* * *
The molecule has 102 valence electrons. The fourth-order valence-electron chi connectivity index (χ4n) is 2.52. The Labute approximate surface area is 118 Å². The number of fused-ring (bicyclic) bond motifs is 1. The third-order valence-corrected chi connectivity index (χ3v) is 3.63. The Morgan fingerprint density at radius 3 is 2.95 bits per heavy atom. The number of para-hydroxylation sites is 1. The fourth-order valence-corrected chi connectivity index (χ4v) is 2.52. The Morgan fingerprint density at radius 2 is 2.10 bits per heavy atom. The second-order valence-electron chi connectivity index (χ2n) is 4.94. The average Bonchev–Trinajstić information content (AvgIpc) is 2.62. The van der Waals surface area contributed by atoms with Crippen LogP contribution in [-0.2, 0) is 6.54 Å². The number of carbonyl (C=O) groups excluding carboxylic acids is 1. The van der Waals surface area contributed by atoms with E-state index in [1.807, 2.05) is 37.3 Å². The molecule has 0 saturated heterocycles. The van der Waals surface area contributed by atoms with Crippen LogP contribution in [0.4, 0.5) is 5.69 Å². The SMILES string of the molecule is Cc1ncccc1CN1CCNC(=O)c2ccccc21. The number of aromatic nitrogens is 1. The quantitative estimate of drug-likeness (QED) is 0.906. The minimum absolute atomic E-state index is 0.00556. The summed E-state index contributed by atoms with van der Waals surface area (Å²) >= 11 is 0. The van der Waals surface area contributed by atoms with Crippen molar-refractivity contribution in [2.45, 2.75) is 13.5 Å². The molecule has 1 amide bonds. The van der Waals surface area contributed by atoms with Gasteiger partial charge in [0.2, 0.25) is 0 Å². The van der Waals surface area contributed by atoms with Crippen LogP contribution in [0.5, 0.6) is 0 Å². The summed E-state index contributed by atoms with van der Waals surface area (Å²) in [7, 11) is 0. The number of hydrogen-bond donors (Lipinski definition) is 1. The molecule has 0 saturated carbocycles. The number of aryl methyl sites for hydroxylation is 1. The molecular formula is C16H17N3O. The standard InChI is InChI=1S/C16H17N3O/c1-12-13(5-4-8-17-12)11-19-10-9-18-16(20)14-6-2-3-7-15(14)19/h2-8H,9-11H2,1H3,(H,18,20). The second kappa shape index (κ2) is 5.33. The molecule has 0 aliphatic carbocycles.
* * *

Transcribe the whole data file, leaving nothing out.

The molecule has 102 valence electrons. The fourth-order valence-electron chi connectivity index (χ4n) is 2.52. The Labute approximate surface area is 118 Å². The number of fused-ring (bicyclic) bond motifs is 1. The third-order valence-corrected chi connectivity index (χ3v) is 3.63. The Morgan fingerprint density at radius 3 is 2.95 bits per heavy atom. The number of para-hydroxylation sites is 1. The fourth-order valence-corrected chi connectivity index (χ4v) is 2.52. The Morgan fingerprint density at radius 2 is 2.10 bits per heavy atom. The second-order valence-electron chi connectivity index (χ2n) is 4.94. The average Bonchev–Trinajstić information content (AvgIpc) is 2.62. The van der Waals surface area contributed by atoms with Crippen LogP contribution in [-0.2, 0) is 6.54 Å². The number of carbonyl (C=O) groups excluding carboxylic acids is 1. The van der Waals surface area contributed by atoms with E-state index in [1.807, 2.05) is 37.3 Å². The molecule has 0 saturated heterocycles. The van der Waals surface area contributed by atoms with Crippen LogP contribution in [0.4, 0.5) is 5.69 Å². The SMILES string of the molecule is Cc1ncccc1CN1CCNC(=O)c2ccccc21. The number of aromatic nitrogens is 1. The quantitative estimate of drug-likeness (QED) is 0.906. The minimum absolute atomic E-state index is 0.00556. The summed E-state index contributed by atoms with van der Waals surface area (Å²) >= 11 is 0. The van der Waals surface area contributed by atoms with Crippen molar-refractivity contribution in [2.45, 2.75) is 13.5 Å². The molecule has 1 amide bonds. The van der Waals surface area contributed by atoms with Gasteiger partial charge in [0.2, 0.25) is 0 Å². The van der Waals surface area contributed by atoms with Crippen LogP contribution in [0.5, 0.6) is 0 Å². The summed E-state index contributed by atoms with van der Waals surface area (Å²) in [7, 11) is 0. The number of hydrogen-bond donors (Lipinski definition) is 1. The molecule has 0 saturated carbocycles. The number of aryl methyl sites for hydroxylation is 1. The molecular formula is C16H17N3O. The standard InChI is InChI=1S/C16H17N3O/c1-12-13(5-4-8-17-12)11-19-10-9-18-16(20)14-6-2-3-7-15(14)19/h2-8H,9-11H2,1H3,(H,18,20). The second kappa shape index (κ2) is 5.33. The molecule has 0 aliphatic carbocycles.